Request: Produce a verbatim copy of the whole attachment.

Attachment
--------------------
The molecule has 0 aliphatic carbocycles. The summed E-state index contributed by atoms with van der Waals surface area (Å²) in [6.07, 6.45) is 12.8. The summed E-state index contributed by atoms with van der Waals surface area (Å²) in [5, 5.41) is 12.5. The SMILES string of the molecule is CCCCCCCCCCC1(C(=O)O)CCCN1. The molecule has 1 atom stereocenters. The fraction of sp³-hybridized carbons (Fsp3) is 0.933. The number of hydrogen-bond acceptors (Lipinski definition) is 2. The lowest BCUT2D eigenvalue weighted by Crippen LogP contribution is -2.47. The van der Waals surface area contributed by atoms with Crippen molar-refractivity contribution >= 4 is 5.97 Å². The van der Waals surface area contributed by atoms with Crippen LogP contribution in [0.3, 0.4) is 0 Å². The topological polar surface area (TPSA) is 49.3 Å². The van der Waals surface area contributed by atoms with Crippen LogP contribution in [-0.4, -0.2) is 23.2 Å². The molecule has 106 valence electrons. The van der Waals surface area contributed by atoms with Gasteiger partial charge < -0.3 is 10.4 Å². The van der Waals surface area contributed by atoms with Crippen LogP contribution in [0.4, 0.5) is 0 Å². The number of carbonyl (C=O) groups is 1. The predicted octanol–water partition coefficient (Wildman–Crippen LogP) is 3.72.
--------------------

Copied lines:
The molecule has 0 aliphatic carbocycles. The summed E-state index contributed by atoms with van der Waals surface area (Å²) in [6.07, 6.45) is 12.8. The summed E-state index contributed by atoms with van der Waals surface area (Å²) in [5, 5.41) is 12.5. The SMILES string of the molecule is CCCCCCCCCCC1(C(=O)O)CCCN1. The molecule has 1 atom stereocenters. The fraction of sp³-hybridized carbons (Fsp3) is 0.933. The number of hydrogen-bond acceptors (Lipinski definition) is 2. The lowest BCUT2D eigenvalue weighted by Crippen LogP contribution is -2.47. The van der Waals surface area contributed by atoms with Crippen molar-refractivity contribution >= 4 is 5.97 Å². The van der Waals surface area contributed by atoms with Crippen LogP contribution in [0.3, 0.4) is 0 Å². The topological polar surface area (TPSA) is 49.3 Å². The van der Waals surface area contributed by atoms with Crippen LogP contribution in [-0.4, -0.2) is 23.2 Å². The molecule has 106 valence electrons. The van der Waals surface area contributed by atoms with Gasteiger partial charge < -0.3 is 10.4 Å². The van der Waals surface area contributed by atoms with Crippen LogP contribution in [0.4, 0.5) is 0 Å². The number of carbonyl (C=O) groups is 1. The predicted octanol–water partition coefficient (Wildman–Crippen LogP) is 3.72.